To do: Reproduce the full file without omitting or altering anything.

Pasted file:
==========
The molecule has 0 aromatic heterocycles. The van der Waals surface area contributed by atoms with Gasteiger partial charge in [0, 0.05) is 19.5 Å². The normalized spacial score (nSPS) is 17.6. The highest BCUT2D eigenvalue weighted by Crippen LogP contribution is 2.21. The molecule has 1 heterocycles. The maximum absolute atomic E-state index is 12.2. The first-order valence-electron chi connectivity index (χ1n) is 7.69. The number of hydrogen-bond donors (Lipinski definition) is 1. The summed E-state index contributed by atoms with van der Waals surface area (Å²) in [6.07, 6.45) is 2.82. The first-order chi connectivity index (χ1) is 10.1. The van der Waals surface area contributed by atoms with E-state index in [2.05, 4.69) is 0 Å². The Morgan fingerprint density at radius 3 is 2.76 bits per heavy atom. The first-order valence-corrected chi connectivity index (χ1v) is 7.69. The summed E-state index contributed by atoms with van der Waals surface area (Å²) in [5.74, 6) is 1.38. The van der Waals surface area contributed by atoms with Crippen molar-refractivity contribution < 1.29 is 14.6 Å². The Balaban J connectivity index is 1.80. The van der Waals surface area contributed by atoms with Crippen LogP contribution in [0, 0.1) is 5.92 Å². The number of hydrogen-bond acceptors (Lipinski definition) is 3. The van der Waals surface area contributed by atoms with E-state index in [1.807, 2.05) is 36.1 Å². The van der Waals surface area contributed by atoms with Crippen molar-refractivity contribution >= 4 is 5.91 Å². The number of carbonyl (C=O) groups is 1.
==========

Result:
The molecule has 0 aromatic heterocycles. The van der Waals surface area contributed by atoms with Gasteiger partial charge in [0, 0.05) is 19.5 Å². The normalized spacial score (nSPS) is 17.6. The highest BCUT2D eigenvalue weighted by Crippen LogP contribution is 2.21. The molecule has 1 heterocycles. The maximum absolute atomic E-state index is 12.2. The first-order valence-electron chi connectivity index (χ1n) is 7.69. The number of hydrogen-bond donors (Lipinski definition) is 1. The summed E-state index contributed by atoms with van der Waals surface area (Å²) in [6.07, 6.45) is 2.82. The first-order chi connectivity index (χ1) is 10.1. The van der Waals surface area contributed by atoms with E-state index in [2.05, 4.69) is 0 Å². The Morgan fingerprint density at radius 3 is 2.76 bits per heavy atom. The first-order valence-corrected chi connectivity index (χ1v) is 7.69. The summed E-state index contributed by atoms with van der Waals surface area (Å²) in [5.74, 6) is 1.38. The van der Waals surface area contributed by atoms with Crippen molar-refractivity contribution < 1.29 is 14.6 Å². The Balaban J connectivity index is 1.80. The van der Waals surface area contributed by atoms with Crippen LogP contribution in [0, 0.1) is 5.92 Å². The number of hydrogen-bond acceptors (Lipinski definition) is 3. The van der Waals surface area contributed by atoms with E-state index in [1.807, 2.05) is 36.1 Å². The van der Waals surface area contributed by atoms with Crippen molar-refractivity contribution >= 4 is 5.91 Å². The number of carbonyl (C=O) groups is 1.